How to Finish a Documentary

Pt. 3 from Behind the Scenes Stories from making Carl Lutz: Dangerous Diplomacy

Over 15 years had passed from when Mike Moehring and Bryan Boorujy began to create a film telling about the life and accomplishments of Carl Lutz, Swiss diplomat and rescuer of tens of thousands of Jews. They had yet to finish making the documentary after years of delays and set-backs. In 2015, the duo decided to push forward and complete the story without additional funding.

Interviews had been conducted years before and the script slowly refined over time. During research, they discovered several sources for archival video footage and personal and professional photographs. While personal sources freely offered what they had about Lutz’ story to aid the documentary, government and historical sources usually charged a fee. Bryan and Mike kept tally, hoping any profits off the final product would recoup their expenses. In the end, they determined not to allow the price-tag to hinder them from making the film with excellence.

Reenacting the Obuda Brickyard Scene

Creating Reenactments

There were many areas of the story for which they could not find footage or photos to illustrate. Creating reenactments to fill this void would be another big hurdle. In a recent interview with the production team, Bryan recalled how it felt when they marked out the list of needed scenes.

Bryan: It was like, “Oh my gosh, how are we going to do all these?” but one by one we got them done and we had some pretty awesome locations and helpful people.

Mike: Yeah, we really did. We had great locations. We had great people that we worked with. I think the reenactments add so much more to the story.

Mike filmed the first reenactment, young Lutz at the train station, at the Durham Museum in Omaha. In Colorado, a construction materials business allowed the team to film a group of volunteer actors and historical reenactors, and to even bring in a WWII motorcycle for the Obuda brickyard scene. The Grant-Humphreys Mansion in Denver gave the team access to film the variety of indoor scenes in exchange for a visual tour. Through the generosity of these businesses, reenactors, and friends, the world of Carl Lutz came to life.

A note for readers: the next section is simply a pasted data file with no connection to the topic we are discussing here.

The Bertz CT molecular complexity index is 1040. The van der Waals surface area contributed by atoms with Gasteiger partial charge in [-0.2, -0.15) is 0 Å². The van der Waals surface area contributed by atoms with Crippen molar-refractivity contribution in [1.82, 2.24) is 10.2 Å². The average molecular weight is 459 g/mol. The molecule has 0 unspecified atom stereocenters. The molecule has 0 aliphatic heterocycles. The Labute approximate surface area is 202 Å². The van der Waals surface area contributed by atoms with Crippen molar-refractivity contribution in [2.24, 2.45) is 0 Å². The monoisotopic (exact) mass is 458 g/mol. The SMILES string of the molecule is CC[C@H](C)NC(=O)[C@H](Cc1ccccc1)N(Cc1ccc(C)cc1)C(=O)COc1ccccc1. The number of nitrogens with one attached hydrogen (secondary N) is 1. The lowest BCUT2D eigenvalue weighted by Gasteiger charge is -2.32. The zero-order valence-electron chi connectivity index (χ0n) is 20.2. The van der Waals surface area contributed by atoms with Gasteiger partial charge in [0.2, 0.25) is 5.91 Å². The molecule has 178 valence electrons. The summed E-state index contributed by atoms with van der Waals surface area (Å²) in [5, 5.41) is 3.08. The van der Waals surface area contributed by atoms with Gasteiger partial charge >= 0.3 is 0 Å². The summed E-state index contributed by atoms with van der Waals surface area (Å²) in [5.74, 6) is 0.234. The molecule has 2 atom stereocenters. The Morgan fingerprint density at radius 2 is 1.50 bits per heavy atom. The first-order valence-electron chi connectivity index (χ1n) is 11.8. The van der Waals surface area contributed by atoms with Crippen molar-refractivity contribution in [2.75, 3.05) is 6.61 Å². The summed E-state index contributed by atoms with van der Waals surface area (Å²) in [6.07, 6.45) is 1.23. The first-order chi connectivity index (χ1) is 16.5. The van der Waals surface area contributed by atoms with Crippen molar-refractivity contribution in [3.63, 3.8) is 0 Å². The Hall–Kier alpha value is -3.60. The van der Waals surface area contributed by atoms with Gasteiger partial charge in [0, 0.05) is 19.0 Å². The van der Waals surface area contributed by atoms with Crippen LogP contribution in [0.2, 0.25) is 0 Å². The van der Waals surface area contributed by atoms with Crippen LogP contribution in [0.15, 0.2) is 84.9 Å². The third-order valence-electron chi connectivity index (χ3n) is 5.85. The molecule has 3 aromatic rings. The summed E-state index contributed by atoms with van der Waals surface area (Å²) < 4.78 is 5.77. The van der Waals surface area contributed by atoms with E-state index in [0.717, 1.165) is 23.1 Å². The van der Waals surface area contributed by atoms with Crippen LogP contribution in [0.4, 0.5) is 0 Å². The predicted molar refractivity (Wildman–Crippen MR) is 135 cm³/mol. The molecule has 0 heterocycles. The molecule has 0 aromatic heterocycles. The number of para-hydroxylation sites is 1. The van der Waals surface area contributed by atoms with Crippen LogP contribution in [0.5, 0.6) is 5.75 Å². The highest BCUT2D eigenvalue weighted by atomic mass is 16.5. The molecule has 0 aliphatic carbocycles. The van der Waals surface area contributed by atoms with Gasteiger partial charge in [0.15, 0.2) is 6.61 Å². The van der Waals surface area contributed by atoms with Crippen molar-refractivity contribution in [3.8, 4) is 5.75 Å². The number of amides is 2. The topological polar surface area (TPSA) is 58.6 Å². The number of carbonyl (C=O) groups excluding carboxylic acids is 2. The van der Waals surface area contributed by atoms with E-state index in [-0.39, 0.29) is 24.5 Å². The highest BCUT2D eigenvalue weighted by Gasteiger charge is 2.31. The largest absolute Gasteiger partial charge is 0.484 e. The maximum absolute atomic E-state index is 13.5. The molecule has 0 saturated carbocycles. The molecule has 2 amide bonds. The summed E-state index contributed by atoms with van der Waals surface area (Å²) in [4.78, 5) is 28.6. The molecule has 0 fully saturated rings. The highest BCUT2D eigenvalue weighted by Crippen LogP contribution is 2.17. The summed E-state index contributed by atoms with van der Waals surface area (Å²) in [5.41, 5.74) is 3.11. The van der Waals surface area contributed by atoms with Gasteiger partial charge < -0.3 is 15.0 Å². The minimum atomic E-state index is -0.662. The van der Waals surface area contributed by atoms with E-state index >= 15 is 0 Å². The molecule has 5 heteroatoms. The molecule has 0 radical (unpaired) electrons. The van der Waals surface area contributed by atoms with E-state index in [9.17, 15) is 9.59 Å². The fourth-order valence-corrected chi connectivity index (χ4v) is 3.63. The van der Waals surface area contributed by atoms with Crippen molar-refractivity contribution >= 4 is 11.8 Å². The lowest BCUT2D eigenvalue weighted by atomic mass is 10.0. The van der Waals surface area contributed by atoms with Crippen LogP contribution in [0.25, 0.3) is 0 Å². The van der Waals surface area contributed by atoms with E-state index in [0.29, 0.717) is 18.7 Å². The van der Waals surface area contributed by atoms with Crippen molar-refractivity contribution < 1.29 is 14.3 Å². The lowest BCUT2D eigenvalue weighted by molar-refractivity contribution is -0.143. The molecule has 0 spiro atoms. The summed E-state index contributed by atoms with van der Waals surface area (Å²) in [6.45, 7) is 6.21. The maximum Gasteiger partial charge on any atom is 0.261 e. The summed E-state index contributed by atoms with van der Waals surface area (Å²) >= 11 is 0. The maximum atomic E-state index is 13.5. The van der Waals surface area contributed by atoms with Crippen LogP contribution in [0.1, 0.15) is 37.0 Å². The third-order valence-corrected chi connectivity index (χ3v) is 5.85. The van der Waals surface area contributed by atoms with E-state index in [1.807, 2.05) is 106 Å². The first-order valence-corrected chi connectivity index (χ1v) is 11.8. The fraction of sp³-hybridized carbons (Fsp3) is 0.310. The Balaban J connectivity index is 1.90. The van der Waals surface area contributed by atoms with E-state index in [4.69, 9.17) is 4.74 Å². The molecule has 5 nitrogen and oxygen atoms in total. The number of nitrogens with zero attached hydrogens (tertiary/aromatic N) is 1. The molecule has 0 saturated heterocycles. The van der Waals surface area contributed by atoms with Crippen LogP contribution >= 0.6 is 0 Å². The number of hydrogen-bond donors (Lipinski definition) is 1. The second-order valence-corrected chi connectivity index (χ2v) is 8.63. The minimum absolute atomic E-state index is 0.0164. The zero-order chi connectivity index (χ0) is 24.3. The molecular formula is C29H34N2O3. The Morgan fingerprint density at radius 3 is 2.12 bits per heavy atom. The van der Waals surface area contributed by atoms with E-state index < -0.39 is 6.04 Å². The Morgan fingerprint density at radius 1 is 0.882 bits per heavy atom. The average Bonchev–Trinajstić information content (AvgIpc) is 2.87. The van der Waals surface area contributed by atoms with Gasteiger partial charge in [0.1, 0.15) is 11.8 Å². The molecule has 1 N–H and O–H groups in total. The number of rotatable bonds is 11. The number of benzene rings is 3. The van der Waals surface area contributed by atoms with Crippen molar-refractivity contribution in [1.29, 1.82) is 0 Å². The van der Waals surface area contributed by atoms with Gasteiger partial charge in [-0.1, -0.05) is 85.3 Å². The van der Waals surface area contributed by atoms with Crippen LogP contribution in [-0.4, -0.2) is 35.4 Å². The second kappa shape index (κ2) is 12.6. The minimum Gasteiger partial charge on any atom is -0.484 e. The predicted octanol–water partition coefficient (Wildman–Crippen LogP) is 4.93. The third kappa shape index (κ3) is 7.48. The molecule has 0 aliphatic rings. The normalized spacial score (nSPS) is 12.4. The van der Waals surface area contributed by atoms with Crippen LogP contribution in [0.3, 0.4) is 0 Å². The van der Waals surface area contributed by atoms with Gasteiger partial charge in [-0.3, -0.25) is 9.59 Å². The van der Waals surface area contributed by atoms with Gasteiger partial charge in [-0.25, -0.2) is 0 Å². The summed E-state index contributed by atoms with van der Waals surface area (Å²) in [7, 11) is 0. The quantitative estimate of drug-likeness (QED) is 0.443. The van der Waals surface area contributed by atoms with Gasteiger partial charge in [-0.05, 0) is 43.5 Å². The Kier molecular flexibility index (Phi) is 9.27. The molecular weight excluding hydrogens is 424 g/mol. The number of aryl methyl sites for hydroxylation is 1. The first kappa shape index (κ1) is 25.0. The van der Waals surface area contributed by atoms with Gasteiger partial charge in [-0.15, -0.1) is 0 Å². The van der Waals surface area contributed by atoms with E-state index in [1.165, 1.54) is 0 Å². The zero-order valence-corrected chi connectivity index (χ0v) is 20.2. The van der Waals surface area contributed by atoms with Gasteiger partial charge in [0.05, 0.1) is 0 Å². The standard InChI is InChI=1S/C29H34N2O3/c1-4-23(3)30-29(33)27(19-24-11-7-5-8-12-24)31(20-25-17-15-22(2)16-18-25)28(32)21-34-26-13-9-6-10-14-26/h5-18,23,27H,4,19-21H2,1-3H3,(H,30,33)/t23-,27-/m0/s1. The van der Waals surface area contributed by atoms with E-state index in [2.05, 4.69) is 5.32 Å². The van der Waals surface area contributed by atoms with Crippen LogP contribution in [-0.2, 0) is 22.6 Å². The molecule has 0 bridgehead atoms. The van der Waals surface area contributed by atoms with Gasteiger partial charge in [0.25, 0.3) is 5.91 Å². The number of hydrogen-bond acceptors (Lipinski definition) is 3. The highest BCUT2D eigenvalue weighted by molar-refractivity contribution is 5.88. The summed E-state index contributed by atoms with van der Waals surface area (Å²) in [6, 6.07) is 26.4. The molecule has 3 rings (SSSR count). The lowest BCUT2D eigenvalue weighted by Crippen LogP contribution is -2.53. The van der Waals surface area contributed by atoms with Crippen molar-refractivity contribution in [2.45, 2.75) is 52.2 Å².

Mike and Bryan discuss the scene with the actors playing Lutz and a Nazi officer.

The Finishing Touches

Now that the visual content was gathered, a large chunk of time was necessary to piece it all together. Many creatives prefer to jump into a project all the way instead of dedicating a couple hours here and there. As an editor, Bryan had that same need for full commitment to a project, and so he was able to complete the editing while between paid projects.

Bryan’s daughter, Erika, helped make the 3D photos and maps. Bryan scoured music libraries to create the perfect score. A friend of Mike’s recorded the narration. Finally, the documentary was ready for Mike to contact the list of possible distributors.

In the early days of making the documentary, there had been several interested distributors though none had been able to commit at the time. Now that the finished product was in hand, the team was surprised to find themselves come full circle. The very first footage to be shot had been edited in borrowed space at a buddy’s studio. That same man now owned Exploration Films, the company who is finally distributing Dangerous Diplomacy.

As younger men, Mike and Bryan had heard tales of video makers taking decades to complete projects. The narratives seemed preposterous at the time, but 20 years later those stories make sense. They had encountered eager helpers and rejection, personal setbacks and distractions, but now they could move on with the satisfaction of a realized dream. And in the end, finishing it in 2020 has its advantages.

Continue the story in Part 4: “Why Did it Take You so Long?” – The Unexpected Benefits